When it comes to making something different, a company needs to inject new investment. In contrast, existing capital can be used to make products better. Granted, it is also necessary for a company to produce distinctive new products, but if you only pursue that goal there is less chance for success, in business terms. So it is necessary for a company to also consider how to continue improving its existing products that form the basis for company revenue. The only option is to keep at this unglamorous, practical-minded task.
Having said that, I think that Sony will make a comeback—although I’m not sure whether it will revive itself as an electronics firm or not.
INTERVIEWER The growth strategy dubbed “Abenomics” has yet to be fully implemented. We’ve seen some positive factors that are lifting results for export-driven industries, such as the weaker yen and the rise in the stock market, but this has been coupled with negative fallout from the weaker yen, too. What is your view of Japan’s economic recovery?
KOBAYASHI Even though the first two arrows, monetary relaxation and application of fiscal stimulus, have worked relatively smoothly, it will not be easy to implement the so-called “third arrow” of Abenomics. As for Abenomics in general, we have seen that, despite the almost weekly fluctuations in the stock market, companies of a certain scale have been showing good results and increasing base pay for their employees. But there is a gap between those companies and other firms. My biggest concern at the moment is the impact of the recent rise in the consumption tax now that the surge in demand that preceded the increase has died out. I wonder how much trust the Japanese people have in the government’s policies to address this problem.
The Cabinet of Prime Minister Abe Shinzō still enjoys a relatively high approval rate, but I think he needs to be concerned about public trust in the wake of such issues as the manner in which he won Diet approval for the State Secrets Protection Law. We have seen a number of cases up to now where the LDP government relied on its overwhelming majority in the Diet to push through legislation. In these cases there has not been adequate debate—although the opposition also bears some of the blame for this. I think that the Abe government deserves a great deal of praise, particularly for its efforts on the foreign-policy front, but I hope that it will not lose the trust of the people as the result of how it is dealing with some issues, such as the question of collective self-defense.
Improving Ties with China and South Korea
INTERVIEWER In your role as a corporate executive you have sought to improve relations between Japan and China. And this has also been a task for the government of Prime Minister Abe. What is your take on the current state of relations with China and South Korea?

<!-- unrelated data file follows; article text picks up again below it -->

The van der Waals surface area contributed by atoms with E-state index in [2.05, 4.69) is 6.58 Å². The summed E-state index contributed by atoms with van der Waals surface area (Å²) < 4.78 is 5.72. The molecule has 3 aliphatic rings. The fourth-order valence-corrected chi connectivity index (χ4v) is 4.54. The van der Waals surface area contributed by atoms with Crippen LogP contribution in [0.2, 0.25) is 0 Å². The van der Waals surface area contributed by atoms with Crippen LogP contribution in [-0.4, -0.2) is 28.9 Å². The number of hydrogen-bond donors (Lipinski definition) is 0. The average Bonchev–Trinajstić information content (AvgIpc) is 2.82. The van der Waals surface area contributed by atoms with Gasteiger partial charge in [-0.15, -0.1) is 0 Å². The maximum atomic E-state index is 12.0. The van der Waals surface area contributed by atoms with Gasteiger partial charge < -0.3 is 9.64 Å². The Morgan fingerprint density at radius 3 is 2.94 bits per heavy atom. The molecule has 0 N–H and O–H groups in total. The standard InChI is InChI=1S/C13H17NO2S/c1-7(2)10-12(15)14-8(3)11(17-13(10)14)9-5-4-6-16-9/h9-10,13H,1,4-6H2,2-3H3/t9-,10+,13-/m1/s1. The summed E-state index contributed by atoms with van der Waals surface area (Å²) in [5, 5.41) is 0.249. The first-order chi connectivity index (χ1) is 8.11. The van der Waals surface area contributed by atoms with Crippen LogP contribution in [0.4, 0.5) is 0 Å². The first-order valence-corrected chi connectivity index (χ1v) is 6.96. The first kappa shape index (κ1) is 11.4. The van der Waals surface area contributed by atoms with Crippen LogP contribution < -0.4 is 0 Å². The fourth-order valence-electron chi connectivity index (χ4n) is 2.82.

KOBAYASHI It’s hard to say which is in a worse state at the moment—Japan’s relations with China or its relations with South Korea. If historical issues become the focus of too much attention on each side, then it becomes much harder to find solutions. I wish that South Korea and China would also take a more realistic or flexible approach. It is true that there are things that your average Japanese person was not taught by the postwar public school system, but there aren’t that many Japanese who are completely ignorant of the historical facts. What has vexed the Chinese is not the outlook of the Japanese public but the statements of its politicians. Despite that situation, my impression is that both sides are gradually making efforts to mend ties—although Japan-China relations won’t be improved overnight.
INTERVIEWER The corporate philosophy you advocated in leading Fuji Xerox emphasized the importance of fostering mutual trust. Could you share some of your views regarding the sort of management principles companies should espouse and what kinds of strategies they should adopt in terms of CSR and the like?
KOBAYASHI Working is very important for people because it is connected to a sense of personal dignity. Everything has become much more convenient in the new IT era, but the work of human beings remains central to the task of making things better, in a more cost-effective way. The mainstream approach today is to try to make products with the maximum of added value, using as few workers as possible, but I have doubts about this sort of management style.
The other day I was talking to an executive who had been tasked with streamlining his company. When I asked him whether the effort had paid off, he told me, quite frankly, that he wasn’t sure if the reform undertaken really had been the right thing to do. For a company to run on all cylinders, it’s necessary for management and the employees to have a sense of unity. It is also important for a company, in terms of how it will be viewed in the marketplace, to take a multifaceted view of its overall organization, rather than being swayed by a desire for short-term profits. Balance and integrity of management, this is the key.
(English translation of an interview in Japanese conducted on March 25, 2014, at the campus of International University of Japan in Tokyo by Harano Jōji, representative director of the Nippon Communications Foundation; photographs by Hanai Tomoko.)